WHO renews cooperation with Seychelles
Seychelles health minister Mitcy Larue signing the agreement with Dr Cornelia Atsyor of the WHO (Seychelles Nation)
(Seychelles News Agency) - The World Health Organisation today extended its support to Seychelles by signing a new agreement and giving the Indian Ocean island nation a $1.6 million grant.
Seychelles Health minister Mitcy Larue and WHO liaison officer Dr Cornelia Atsyor signed the technical and financial support agreement which covers two years, at the nation’s main hospital in Victoria this morning.
Atsyor said the plan of action covered by the agreement entails interventions that are bound improve the health of the Seychellois people within the next two years and the extension follows hard work by health ministry staff who guided the WHO on areas of specific need.
“Financial support is only a minor contribution as our major support is technical. As a technical agency in the United Nations and with a mandate for health, we also provide extra budgetary support. For example we intervened last year following flooding caused by heavy rains and we also gave laboratory equipment and training,” she said.
She expressed hope that the cooperation will continue not only with the Ministry of Health but also with non-governmental organisations as well as the private sector so as to achieve “the best health outcomes for the people of Seychelles”.
Larue welcomed the support, which she said will go to priority health programmes, and noted the WHO always responds to the Seychelles’ call for support.
She said the WHO always responds to Seychelles’ health demands as the government seeks to offer “health for all and health by all” as required of it by the islands nation’s constitution, where healthcare is free for all citizens.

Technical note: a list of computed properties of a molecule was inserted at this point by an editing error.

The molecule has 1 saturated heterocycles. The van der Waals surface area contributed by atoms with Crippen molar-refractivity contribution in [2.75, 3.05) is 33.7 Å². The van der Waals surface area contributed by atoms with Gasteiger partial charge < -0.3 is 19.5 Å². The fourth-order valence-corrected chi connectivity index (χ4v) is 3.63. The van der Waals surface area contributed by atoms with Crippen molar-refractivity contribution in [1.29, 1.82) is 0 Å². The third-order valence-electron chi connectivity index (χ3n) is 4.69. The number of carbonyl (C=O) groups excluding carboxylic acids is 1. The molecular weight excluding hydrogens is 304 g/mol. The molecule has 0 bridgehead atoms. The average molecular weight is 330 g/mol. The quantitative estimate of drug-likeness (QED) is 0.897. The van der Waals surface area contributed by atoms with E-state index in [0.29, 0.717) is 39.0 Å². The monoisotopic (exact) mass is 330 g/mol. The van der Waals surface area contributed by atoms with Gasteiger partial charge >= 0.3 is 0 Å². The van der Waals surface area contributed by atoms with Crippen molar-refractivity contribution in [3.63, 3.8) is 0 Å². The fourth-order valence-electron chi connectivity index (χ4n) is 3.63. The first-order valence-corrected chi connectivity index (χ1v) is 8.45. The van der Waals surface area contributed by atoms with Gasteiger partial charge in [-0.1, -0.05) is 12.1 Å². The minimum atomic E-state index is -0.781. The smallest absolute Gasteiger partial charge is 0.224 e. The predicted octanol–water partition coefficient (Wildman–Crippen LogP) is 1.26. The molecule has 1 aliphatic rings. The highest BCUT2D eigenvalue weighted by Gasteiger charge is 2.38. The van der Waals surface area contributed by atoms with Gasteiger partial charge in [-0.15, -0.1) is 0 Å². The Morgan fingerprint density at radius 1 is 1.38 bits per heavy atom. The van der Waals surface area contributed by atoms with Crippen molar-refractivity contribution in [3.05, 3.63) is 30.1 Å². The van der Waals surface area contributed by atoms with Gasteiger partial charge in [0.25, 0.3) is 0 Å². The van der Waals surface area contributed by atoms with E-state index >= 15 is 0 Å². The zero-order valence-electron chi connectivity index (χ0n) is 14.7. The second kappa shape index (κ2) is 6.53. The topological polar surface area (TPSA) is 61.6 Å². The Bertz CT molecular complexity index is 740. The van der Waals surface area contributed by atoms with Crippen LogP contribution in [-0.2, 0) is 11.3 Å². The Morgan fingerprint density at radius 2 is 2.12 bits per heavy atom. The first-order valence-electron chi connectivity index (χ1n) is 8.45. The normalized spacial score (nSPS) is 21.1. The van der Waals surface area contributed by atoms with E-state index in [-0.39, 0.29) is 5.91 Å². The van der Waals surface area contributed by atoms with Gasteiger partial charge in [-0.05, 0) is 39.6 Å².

Seychelles is going through a process of epidemiological transition from communicable to non-communicable diseases.
Non-communicable diseases are the main cause of death in the Seychelles. The highest proportion of deaths results from diseases of the circulatory system such as heart disease and diabetes, diseases of the respiratory system and cancers. Out of 717 deaths reported last year, diseases of the circulatory system contributed to 3% of the total deaths, according to the 2013 annual statistics report of the Seychelles Ministry of Health.
HIV and Aids and Hepatitis C in the Seychelles are the major challenge in view of their increasing prevalence. HIV prevalence is less than 1 percent of the country's 90,000 population, according to the 2013 KAPB (Knowledge, Attitude, Practice and Biological) study.
Leptospirosis also remains a major public health concern. A total of 28 confirmed cases of leptospirosis out of 584 suspected cases were reported in 2013, when 5 men aged between 30 and 51 died of leptospirosis-related causes.